Sunday, January 18, 2015

REVIEW: 'Galavant' - Galavant, Isabella & Sid Reach the Castle in Valencia in 'Completely Mad...Alena' & 'Dungeons and Dragon Lady'

ABC's Galavant - Episode 1.05 "Completely Mad...Alena" & Episode 1.06 "Dungeons and Dragon Lady"

The heroic trio find shelter among monks who have taken a vow of singing. Madalena decides to take matters into her own hands with her own devious plot. Galavant struggles with a realization about his true love. King Richard goes on a voyage of self-discovery. As Galavant draws closer to the woman he really loves, Richard starts to assert himself just as his meaner, elder brother returns.

As expected, the various pieces of Galavant came together more cohesively once the entire cast was in the same location. Galavant, Isabella and Sid finally reached the castle in Valencia to rescue the kingdom and save Madalena in "Completely Mad...Alena." It was about damn time too. Yes, some of the misadventures along the way were fun - and featured some great stunt casting. But they did start to drag as well. They were beginning to feel like distractions from the main narrative. They served a singular purpose to bring out something in the heroes as they work their way to the castle. And now that they are finally there, things that the first half of the season set up can start providing consequences that are interesting.

Quite frankly, I didn't love the way Galavant dealt with Isabella's inner conflict over whether or not to tell Galavant he is walking into a trap. Their romantic pairing is a thing the show desperately wants us to believe in - thus making this betrayal have more sting once it finally is revealed. And yet, the show never presents a reason why she shouldn't tell him. He's becoming a hero once again. Surely if she told him, they could make a plan to sneak up on King Richard, fight and save both the kingdom and Madalena. That does not occur. They get caught upon entering the cast and thrown into the dungeon. And then, the only explanation the show can deliver is that "love makes you do strange things." That's a half answer. Fortunately though, it seems like the show is willing to fly right past this betrayal and not linger on it for the final episodes of the season. That is probably for the best considering the potential shakeup the king's brother promises.

These episodes also did a great thing in making Madalena the driver of her own set of actions. Too often she has been the object of Galavant and King Richard's affections or running off to have sex with the Jester. At the start of "Completely Mad...Alena," she comes to the realization that she needs to be the one to act and not rely on anyone else to get the things she wants. That was a great musical moment too - with all the different versions of Madalena seen through the mirrors. She became a character of merit by using the other characters at the castle to get information and to ensure that she can meet with Galavant and bring Kingsley to the castle. She's a character who has motivation now and that is always a good thing.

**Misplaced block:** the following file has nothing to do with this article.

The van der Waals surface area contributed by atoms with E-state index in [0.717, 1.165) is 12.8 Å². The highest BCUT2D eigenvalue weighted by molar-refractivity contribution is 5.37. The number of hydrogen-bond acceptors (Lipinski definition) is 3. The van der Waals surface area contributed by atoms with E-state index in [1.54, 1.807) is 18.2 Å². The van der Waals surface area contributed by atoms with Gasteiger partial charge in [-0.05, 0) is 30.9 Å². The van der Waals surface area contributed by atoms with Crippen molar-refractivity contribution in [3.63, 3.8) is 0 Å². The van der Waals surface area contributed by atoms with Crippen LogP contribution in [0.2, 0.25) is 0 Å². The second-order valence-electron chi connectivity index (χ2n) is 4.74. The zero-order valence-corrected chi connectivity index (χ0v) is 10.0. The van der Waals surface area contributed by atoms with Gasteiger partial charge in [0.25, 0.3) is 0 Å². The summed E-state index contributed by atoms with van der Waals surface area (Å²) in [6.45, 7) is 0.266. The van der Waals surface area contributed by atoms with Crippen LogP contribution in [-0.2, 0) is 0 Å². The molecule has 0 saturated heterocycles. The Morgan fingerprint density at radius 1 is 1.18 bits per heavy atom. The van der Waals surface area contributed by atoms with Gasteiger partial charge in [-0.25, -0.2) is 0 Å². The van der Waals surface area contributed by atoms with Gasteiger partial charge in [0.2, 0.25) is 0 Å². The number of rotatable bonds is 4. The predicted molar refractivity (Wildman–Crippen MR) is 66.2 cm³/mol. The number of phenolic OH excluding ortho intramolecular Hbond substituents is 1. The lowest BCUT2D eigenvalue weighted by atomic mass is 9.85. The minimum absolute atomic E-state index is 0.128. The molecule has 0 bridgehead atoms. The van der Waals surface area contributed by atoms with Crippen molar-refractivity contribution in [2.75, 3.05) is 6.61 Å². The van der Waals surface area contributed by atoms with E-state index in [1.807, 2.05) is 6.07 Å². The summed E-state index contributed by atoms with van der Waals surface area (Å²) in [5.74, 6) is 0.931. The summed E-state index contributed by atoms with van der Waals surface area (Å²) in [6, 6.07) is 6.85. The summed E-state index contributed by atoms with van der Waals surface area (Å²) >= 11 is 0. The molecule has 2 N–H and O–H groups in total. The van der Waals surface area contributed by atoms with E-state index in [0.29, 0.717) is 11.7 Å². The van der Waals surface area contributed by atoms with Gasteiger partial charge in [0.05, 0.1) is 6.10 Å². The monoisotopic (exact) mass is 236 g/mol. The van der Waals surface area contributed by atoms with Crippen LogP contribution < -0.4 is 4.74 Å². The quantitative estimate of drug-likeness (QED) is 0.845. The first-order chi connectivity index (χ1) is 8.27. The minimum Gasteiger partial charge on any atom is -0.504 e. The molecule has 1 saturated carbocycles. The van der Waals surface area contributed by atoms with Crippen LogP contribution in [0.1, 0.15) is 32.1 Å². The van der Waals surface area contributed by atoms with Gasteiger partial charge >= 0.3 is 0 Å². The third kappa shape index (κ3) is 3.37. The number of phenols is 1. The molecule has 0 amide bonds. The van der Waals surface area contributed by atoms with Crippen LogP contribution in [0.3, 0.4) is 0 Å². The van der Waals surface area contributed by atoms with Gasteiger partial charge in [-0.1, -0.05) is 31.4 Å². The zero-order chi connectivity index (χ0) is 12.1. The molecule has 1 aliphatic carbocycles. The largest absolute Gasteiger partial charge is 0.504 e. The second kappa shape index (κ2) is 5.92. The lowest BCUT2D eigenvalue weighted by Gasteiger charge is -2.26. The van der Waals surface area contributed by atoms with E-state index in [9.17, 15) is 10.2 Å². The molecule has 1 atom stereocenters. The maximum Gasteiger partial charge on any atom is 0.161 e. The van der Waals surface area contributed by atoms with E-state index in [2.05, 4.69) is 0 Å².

In another great musical moment, Madalena sings that she loves Galavant "as much as someone like her can love anyone." That is just so cryptic and Galavant spending several minutes afterwards trying to figure out what she meant was the appropriate reaction. These are two people who want different things. And yet, he is still madly in love with her. It takes Isabella pointing out that she threw him in the dungeon again to get him to realize that this relationship probably isn't the best. As the two then proceed to sing, love is very strange. It can make people do crazy things - which I guess is the best rationalization we are going to get for why both characters did things during the first half of the season. But now, we are moving past that. Hopefully, the final two episodes next week will continue to use all of these characters well while not dwelling on their past actions.

Some more thoughts:
  • "Completely Mad...Alena" was written by Casey Johnson & David Windsor and directed by John Fortenberry.
  • "Dungeons and Dragon Lady" was written by Kirker Butler and directed by James Griffiths.
  • They kinda wasted Weird Al Yankovic. The singing monks were a cool idea. But they were literally the same joke over and over again. At least Isabella got him to break his vow.
  • Conversely, Ricky Gervais worked very well because he was a part of the weirder, more heightened tone of the show. He was enjoyable - and that's coming from someone who goes back-and-forth on Gervais.
  • Gareth figuring out if his loyalties are to the King or to the Queen was a very compelling part of that character. He's often humorous but this little story had a weight to it that made the Richard-Gareth friendship much stronger in the end.
  • I also really enjoyed the little love story between the chef and Madalena's handmaiden. It was cute.
  • Galavant: "How could someone so small tell such a big lie?"